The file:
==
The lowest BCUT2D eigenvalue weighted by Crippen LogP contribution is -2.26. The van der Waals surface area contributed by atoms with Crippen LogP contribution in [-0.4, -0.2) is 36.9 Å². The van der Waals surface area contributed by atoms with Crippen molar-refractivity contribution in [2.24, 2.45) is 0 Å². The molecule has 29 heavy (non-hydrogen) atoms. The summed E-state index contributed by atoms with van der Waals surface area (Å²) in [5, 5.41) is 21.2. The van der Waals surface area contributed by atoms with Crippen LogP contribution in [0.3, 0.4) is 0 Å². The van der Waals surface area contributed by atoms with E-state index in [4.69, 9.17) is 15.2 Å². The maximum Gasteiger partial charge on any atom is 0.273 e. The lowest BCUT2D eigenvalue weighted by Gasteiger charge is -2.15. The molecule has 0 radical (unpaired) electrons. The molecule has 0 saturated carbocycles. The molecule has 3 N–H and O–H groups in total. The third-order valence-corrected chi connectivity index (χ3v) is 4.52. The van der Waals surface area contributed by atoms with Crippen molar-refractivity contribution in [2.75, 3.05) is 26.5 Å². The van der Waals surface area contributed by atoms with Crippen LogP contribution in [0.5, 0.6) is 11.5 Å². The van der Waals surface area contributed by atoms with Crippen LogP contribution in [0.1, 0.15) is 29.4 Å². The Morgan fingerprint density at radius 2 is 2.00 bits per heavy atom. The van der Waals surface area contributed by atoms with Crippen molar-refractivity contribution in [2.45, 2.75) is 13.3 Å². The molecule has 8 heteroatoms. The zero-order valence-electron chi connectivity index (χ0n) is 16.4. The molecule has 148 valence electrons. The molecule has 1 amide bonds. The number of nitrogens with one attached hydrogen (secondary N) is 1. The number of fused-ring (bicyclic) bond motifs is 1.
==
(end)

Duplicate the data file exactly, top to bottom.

The lowest BCUT2D eigenvalue weighted by Crippen LogP contribution is -2.26. The van der Waals surface area contributed by atoms with Crippen LogP contribution in [-0.4, -0.2) is 36.9 Å². The van der Waals surface area contributed by atoms with Crippen molar-refractivity contribution in [2.24, 2.45) is 0 Å². The molecule has 29 heavy (non-hydrogen) atoms. The summed E-state index contributed by atoms with van der Waals surface area (Å²) in [5, 5.41) is 21.2. The van der Waals surface area contributed by atoms with Crippen LogP contribution in [0.3, 0.4) is 0 Å². The van der Waals surface area contributed by atoms with E-state index in [4.69, 9.17) is 15.2 Å². The maximum Gasteiger partial charge on any atom is 0.273 e. The lowest BCUT2D eigenvalue weighted by Gasteiger charge is -2.15. The molecule has 0 radical (unpaired) electrons. The molecule has 0 saturated carbocycles. The molecule has 3 N–H and O–H groups in total. The third-order valence-corrected chi connectivity index (χ3v) is 4.52. The van der Waals surface area contributed by atoms with Crippen molar-refractivity contribution in [2.75, 3.05) is 26.5 Å². The van der Waals surface area contributed by atoms with Crippen LogP contribution in [0.5, 0.6) is 11.5 Å². The van der Waals surface area contributed by atoms with Crippen LogP contribution in [0.1, 0.15) is 29.4 Å². The Morgan fingerprint density at radius 2 is 2.00 bits per heavy atom. The van der Waals surface area contributed by atoms with Crippen molar-refractivity contribution in [2.45, 2.75) is 13.3 Å². The molecule has 8 heteroatoms. The zero-order valence-electron chi connectivity index (χ0n) is 16.4. The molecule has 148 valence electrons. The molecule has 1 amide bonds. The number of nitrogens with one attached hydrogen (secondary N) is 1. The number of fused-ring (bicyclic) bond motifs is 1.